358. You must not be offended if you find people here take but little interest in the concerns of England. Why should they? BOLTON F——R cannot hire spies to entrap them. As matter of curiosity, they may contemplate such works as those of FLETCHER; but, they cannot feel much upon the subject; and they are not insincere enough to express much.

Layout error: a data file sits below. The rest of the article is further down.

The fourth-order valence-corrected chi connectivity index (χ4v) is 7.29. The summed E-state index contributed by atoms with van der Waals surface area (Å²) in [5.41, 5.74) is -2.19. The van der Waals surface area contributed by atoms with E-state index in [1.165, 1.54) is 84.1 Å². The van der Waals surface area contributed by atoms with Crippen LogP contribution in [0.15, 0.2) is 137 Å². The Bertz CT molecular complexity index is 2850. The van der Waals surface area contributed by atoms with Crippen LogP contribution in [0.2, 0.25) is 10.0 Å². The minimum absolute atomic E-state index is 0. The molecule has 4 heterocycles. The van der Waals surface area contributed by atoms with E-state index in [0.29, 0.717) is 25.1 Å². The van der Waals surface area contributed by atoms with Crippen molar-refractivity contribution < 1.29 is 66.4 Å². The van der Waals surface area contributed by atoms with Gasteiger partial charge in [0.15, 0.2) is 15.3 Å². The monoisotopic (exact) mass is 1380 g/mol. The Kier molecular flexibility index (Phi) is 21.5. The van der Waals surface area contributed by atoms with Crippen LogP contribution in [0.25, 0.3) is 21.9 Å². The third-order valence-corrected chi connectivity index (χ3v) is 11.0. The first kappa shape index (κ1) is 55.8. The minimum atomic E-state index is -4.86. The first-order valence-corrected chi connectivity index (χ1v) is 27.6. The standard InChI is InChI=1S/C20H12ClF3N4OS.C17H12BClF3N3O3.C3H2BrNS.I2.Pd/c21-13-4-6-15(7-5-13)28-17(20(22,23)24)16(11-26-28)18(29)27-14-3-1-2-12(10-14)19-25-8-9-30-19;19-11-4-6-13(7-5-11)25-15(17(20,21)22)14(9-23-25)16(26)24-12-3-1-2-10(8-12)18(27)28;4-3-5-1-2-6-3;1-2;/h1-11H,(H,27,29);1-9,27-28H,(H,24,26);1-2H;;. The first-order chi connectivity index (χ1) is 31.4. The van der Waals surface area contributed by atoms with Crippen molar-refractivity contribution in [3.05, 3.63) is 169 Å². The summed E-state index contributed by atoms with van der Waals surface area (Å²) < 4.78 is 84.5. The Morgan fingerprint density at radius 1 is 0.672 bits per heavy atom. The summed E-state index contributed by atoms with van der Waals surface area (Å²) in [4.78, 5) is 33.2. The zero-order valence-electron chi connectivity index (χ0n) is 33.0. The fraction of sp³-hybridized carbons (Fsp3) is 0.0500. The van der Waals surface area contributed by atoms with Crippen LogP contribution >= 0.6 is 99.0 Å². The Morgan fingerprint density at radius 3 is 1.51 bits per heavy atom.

359. There is one thing in the Americans, which, though its proper place was further back, I have reserved, or rather kept back, to the last moment. It has presented itself several times; but I have turned from the thought, as men do from thinking of any mortal disease that is at work in their frame. It is not covetousness; it is not niggardliness; it is not in sincerity; it is not enviousness; it is not cowardice, above all things: it is DRINKING. Aye, and that too, amongst but too many men, who, one would think, would loath it. You ran go into hardly any man's house, without being asked to drink wine, or spirits, even in the morning. They are quick at meals, are little eaters, seem to care little about what they eat, and never talk about it. This, which arises out of the universal abundance of good and even fine eatables, is very amiable. You are here disgusted with none of those eaters by reputation that are found, especially amongst the Parsons, in England: fellows that unbutton at it. Nor do the Americans sit and tope much after dinner, and talk on till they get into nonsense and smut, which last is a sure mark of a silly and, pretty generally, even of abase mind. But, they tipple; and the infernal spirits they tipple too! The scenes that I witnessed at Harrisburgh I shall never forget. I almost wished (God forgive me!) that there were Boroughmongers here to tax these drinkers: they would soon reduce them to a moderate dose. Any nation that feels itself uneasy with its fulness of good things, has only to resort to an application of Boroughmongers. These are by no means nice feeders or of contracted throat: they will suck down any thing from the poor man's pot of beer to the rich man's lands and tenements.